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2013 US Advertising Growth Includes Print Magazines Too

According to new data from Kantar Media, US advertising spending for Q2 2013 is up 3.5% over the same period in 2012, to $35.8 billion. Cable TV made the greatest gains, up 14.9%, and Spanish-language TV was up 6.1%. On the other side of roster, newspaper advertising is down 4.3%.

September Magazine Issues

The most interesting news to me, though, is the section on print magazines. Ad revenues for consumer magazines are up 1.9%, although (if you want to quibble over the details) they sold fewer ad pages than last year, each one at a higher average rate. And Sunday magazines, the magazines inside newspapers, grew ad revenues by 4.1% — the same rate by which Internet display ad revenue grew.

Digging into individual titles shows more signs of vitality. The September issue of Vogue is the fattest since 2008 — 665 pages of ads — and the September Elle just broke the record for highest page count ever for a Hearst publication. W, Bon Appetit, Allure, Teen Vogue and Glamour all had their best Septembers since the 2008 financial crisis. The Atlantic, with its diversified approach across print, digital and events, is on a tear.

Who’d a thunk it?

As Brands Become Publishers, Publishers Become Retailers

From last week’s NY Times:

Fashionistas who are following the latest runway collections being shown this month have the opportunity, beginning this season, to buy some of those looks, from designers like Diane von Furstenberg, Marc Jacobs and Derek Lam, right from the Web site of Vogue magazine…. Fashion magazines are suddenly getting into the retailing business.

Some high-end retailers aren’t thrilled to see competition coming from the media partners who cash their advertising checks.

But, hey, wait a second. Haven’t brands themselves spent the past five years — especially as they venture into social media — trying to reinvent themselves as content publishers? When I was at Federated Media we described our “conversational marketing” services as exactly that — “we work with brands to create media” and “brands must become publishers.” The NY Times suggests that the practice is now mainstream:

Mr. Granger [Esquire's editor-in-chief] said that many magazines were making similar moves because retailers were starting to move in on their turf. The new Barneys catalogs, photographed by big names like Juergen Teller, look more like an issue of W, with clothes shown on New York celebrities, and shopping online at Net-a-Porter looks more like flipping through the pages of Harper’s Bazaar.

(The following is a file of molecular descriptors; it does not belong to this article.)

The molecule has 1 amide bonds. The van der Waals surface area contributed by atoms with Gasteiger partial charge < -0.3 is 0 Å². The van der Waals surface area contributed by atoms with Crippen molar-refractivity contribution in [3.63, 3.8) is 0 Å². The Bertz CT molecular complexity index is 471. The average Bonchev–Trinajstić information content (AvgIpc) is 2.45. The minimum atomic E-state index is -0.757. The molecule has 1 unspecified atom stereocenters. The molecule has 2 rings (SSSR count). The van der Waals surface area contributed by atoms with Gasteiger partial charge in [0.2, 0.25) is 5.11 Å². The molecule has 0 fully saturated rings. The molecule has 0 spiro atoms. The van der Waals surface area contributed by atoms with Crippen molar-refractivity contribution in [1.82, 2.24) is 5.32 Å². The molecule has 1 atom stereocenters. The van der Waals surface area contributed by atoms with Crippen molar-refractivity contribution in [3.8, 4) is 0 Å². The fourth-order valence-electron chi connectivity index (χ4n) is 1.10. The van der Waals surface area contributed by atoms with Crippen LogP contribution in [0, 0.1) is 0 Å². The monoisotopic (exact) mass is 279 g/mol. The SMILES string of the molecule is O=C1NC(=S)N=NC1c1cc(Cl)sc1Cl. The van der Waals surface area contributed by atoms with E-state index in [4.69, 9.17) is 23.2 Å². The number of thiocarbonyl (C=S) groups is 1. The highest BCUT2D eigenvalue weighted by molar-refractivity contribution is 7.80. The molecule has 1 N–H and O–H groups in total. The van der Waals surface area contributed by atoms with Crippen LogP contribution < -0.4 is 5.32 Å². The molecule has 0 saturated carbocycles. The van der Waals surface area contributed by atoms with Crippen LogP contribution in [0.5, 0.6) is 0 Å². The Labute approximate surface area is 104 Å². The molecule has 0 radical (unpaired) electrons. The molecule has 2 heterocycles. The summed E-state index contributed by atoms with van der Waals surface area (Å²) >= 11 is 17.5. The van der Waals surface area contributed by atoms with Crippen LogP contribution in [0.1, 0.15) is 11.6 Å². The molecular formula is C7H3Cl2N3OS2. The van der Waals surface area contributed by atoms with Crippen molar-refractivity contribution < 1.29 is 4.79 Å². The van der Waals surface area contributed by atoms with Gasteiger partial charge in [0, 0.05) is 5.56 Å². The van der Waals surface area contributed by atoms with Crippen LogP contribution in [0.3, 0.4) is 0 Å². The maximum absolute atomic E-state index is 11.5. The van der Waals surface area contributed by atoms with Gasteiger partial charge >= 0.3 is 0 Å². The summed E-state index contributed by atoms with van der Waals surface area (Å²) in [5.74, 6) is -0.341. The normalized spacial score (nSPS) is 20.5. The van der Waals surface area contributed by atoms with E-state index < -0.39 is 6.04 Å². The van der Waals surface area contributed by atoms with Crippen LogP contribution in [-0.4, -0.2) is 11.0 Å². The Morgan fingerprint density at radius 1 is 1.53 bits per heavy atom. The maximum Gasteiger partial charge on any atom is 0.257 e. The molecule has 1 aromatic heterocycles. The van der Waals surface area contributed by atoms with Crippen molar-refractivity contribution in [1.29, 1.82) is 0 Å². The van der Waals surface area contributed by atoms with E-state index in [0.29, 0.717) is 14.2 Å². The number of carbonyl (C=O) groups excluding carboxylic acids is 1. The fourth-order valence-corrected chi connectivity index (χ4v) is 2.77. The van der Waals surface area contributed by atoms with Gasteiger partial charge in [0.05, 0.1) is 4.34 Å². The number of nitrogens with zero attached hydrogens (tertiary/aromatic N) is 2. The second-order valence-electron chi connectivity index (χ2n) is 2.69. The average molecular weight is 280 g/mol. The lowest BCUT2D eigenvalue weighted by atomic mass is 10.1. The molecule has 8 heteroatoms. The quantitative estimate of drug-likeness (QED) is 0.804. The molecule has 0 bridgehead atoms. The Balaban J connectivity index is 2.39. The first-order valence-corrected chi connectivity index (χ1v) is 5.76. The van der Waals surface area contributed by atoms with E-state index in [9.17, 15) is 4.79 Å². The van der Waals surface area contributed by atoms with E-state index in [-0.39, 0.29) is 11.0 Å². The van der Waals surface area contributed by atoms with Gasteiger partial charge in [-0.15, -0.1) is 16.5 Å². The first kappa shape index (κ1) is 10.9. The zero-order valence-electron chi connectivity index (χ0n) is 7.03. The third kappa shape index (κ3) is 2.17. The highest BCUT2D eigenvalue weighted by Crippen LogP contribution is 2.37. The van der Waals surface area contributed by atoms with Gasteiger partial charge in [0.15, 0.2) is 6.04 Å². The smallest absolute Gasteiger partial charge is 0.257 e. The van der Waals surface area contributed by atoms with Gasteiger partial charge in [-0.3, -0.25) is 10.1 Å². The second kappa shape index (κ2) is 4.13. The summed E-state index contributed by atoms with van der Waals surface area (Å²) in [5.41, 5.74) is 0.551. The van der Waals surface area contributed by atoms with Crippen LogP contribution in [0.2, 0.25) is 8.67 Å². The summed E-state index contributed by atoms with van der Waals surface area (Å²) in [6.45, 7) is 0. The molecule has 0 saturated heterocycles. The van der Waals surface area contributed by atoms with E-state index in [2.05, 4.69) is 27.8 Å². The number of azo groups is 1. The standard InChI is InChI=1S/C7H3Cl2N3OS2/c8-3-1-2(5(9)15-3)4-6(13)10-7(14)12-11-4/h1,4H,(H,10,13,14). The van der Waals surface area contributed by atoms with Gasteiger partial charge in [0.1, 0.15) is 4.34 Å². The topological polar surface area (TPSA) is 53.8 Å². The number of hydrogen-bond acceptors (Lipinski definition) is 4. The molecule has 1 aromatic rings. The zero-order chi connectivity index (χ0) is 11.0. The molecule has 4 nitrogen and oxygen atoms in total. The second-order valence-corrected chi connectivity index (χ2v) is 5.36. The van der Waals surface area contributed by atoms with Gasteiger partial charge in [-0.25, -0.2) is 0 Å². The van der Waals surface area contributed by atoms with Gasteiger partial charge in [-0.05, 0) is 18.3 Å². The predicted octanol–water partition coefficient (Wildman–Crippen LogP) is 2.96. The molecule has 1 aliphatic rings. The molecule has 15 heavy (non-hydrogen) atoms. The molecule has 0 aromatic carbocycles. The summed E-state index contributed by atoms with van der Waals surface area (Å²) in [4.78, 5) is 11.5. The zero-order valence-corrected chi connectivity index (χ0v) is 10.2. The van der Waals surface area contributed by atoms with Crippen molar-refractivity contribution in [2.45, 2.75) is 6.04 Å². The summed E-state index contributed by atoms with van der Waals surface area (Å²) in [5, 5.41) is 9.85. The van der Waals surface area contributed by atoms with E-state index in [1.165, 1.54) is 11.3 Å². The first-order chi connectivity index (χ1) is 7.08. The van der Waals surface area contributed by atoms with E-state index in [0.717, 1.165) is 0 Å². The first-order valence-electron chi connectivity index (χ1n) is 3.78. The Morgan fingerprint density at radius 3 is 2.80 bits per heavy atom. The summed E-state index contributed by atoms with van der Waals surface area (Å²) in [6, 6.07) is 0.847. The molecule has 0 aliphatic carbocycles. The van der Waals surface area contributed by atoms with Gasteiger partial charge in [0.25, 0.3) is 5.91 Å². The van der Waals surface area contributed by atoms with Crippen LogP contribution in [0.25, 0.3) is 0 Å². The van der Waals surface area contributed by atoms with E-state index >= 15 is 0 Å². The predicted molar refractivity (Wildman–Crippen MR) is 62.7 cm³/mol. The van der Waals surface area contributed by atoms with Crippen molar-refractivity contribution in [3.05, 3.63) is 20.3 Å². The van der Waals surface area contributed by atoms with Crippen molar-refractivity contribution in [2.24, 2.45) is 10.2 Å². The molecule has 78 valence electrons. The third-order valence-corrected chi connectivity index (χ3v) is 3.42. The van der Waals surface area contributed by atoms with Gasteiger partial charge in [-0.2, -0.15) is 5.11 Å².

It’s very hard, even for an experienced magazine publisher, to do what Vogue does. Just like it’s really really hard, even for a veteran retailer, to knock Barney’s off the block. The odds are slim that Conde Nast will dominate high-end retail any time soon, or that we’ll cancel our subscriptions to W because Nieman Marcus catalog has displaced it.

So I love to see both sides adding to the competitive fray — publishers trying to be retailers, and brands trying to be publishers. Increased competition usually leads to innovation. Maybe, in their efforts, some publisher’s will lose their editorial credibility (and then their audiences and then their ad support), and that would be sad. But I think it’s more likely that publishers like Vogue, Esquire and Style.com understand that it would be suicide to pimp out their editorial credibility, and so they’ll find a way to execute these new ad partnerships without losing their souls. Maybe they’ll even find a new business model that supports quality digital publishing.

(Disclosures: My employer, Luminate, is a company dedicated to making images interactive. Publishers use our image-applications platform to provide their end users with apps that enhance images with relevant content and services. One of the applications lets users scroll through products in the picture, and click out to a retailer if they’re in a buying mood.)